1. aoa i heard one can get a job in uk without plab if one has cleared mrcp part 1 and ielts and has done housejob , is that possible? And then do mrcp 2 and paces during job , please reply

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  2. Where do you live ? I mean don’t you have to pay for rent? Sorry for my ignorance but i dont get it where do you live while working and after that.

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    1. I live in hospital accommodation. My rent, bills and taxes are deducted from my salary. I hope that makes sense. Please read the final FAQ of this post. Good luck! 🙂

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    1. That is correct. Everything is within reach. You can travel the world. You can get the latest and the most expensive phones, laptops and cars. You can do whatever you like. 🙂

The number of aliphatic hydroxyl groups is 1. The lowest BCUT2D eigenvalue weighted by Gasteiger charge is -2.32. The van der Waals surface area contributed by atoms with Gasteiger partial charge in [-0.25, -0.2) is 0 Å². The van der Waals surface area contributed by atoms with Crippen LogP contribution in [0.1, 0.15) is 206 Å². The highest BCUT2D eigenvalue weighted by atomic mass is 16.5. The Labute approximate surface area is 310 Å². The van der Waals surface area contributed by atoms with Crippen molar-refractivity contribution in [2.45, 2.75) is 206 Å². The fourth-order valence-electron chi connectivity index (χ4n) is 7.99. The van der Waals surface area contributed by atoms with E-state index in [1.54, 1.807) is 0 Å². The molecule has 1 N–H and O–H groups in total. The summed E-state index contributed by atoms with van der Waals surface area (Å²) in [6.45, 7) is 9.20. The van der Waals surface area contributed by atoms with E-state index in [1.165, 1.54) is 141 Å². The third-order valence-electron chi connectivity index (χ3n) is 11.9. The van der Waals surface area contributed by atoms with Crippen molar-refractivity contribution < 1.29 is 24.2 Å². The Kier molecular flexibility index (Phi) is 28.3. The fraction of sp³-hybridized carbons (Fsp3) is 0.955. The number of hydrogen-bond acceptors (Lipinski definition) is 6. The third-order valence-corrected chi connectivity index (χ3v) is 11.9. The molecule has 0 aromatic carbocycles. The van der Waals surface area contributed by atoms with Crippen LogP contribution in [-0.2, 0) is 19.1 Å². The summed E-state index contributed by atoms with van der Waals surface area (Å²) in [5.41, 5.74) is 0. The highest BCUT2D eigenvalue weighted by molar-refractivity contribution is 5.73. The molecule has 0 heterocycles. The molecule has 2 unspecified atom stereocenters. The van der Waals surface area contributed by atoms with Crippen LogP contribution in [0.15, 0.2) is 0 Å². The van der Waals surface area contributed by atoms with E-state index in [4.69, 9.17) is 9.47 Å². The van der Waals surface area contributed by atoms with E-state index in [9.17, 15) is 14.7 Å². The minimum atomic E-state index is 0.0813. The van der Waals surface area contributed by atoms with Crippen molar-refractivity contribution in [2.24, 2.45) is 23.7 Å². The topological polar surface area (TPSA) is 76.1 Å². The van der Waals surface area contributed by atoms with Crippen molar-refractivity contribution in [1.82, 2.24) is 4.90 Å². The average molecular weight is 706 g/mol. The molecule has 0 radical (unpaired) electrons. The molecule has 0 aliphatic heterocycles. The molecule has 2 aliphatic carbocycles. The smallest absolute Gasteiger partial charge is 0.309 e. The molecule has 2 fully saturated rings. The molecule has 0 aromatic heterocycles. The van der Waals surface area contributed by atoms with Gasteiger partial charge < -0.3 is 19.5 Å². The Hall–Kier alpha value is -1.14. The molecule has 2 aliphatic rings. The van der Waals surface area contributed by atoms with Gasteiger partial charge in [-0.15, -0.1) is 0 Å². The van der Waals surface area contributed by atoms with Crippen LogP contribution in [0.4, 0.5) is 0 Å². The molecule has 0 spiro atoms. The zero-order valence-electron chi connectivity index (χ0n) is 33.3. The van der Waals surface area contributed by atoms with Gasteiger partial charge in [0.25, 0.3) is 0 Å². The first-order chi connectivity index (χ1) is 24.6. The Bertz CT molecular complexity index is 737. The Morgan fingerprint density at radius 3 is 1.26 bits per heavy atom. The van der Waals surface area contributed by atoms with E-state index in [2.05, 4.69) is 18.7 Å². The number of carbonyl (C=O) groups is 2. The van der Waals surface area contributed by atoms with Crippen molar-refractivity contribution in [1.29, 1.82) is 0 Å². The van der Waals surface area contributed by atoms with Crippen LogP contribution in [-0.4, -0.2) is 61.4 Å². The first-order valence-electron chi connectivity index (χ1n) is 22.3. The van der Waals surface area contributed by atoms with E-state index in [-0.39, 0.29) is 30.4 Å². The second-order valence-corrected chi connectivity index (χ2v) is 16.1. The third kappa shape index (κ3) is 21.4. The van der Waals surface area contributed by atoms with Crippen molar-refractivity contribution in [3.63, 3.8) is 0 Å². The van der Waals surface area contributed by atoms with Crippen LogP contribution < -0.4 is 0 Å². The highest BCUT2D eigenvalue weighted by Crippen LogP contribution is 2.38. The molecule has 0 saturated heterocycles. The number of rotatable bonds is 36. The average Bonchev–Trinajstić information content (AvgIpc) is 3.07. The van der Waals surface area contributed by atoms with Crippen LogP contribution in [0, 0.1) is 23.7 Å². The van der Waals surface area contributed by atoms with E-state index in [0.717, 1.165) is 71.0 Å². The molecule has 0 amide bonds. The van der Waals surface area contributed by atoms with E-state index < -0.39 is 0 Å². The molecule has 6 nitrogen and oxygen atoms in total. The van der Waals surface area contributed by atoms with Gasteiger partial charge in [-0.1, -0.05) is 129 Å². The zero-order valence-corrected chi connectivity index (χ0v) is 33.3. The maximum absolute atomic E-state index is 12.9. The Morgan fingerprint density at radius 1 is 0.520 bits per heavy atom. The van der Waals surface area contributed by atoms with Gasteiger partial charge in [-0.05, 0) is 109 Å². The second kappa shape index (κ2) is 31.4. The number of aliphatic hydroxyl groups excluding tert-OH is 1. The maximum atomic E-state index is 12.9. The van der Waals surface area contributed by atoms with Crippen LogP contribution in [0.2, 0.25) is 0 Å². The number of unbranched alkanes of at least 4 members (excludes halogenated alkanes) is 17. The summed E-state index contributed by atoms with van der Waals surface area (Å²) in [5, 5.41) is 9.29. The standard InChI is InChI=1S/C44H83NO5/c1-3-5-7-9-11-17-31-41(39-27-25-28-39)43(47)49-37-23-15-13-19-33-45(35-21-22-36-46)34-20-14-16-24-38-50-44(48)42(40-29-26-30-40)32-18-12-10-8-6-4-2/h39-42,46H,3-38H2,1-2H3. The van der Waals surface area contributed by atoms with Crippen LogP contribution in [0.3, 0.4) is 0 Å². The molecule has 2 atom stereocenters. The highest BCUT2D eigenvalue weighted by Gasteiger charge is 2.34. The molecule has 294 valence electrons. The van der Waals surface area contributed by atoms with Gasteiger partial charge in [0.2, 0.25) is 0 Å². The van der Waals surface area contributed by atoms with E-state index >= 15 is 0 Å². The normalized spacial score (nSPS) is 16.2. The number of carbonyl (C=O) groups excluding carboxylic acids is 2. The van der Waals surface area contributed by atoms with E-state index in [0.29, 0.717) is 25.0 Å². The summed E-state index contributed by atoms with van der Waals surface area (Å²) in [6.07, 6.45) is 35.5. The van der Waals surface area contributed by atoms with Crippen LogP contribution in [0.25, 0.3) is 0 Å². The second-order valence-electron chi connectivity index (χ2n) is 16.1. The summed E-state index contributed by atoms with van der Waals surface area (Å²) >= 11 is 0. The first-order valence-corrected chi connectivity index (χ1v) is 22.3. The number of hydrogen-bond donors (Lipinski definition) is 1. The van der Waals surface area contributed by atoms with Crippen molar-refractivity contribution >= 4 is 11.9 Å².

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  3. Please make an exposé on getting a provisional driving licence, DVLA tests and getting a full driver’s licence in the UK. Thanks.

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  4. Hi Naseer. Thanks once again for your very informative blog.
    How big is the hospital accommodation? Will it be big enough to accommodate a family of 4? (2 parents and 2 children)

    Thanks

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  5. MAY I PLZ KNOW UR OVERALL PAY PER MONTH. mine is 2550 /month but bfr tax reduction. payroll say my tax reduction is 40%.. after tax and accommodation charges i could only get less than 2k /month but its in the first month even and my actual PAYE tax is not reduced.

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    1. Your taxation can not be 40%. Please check my post about taxation.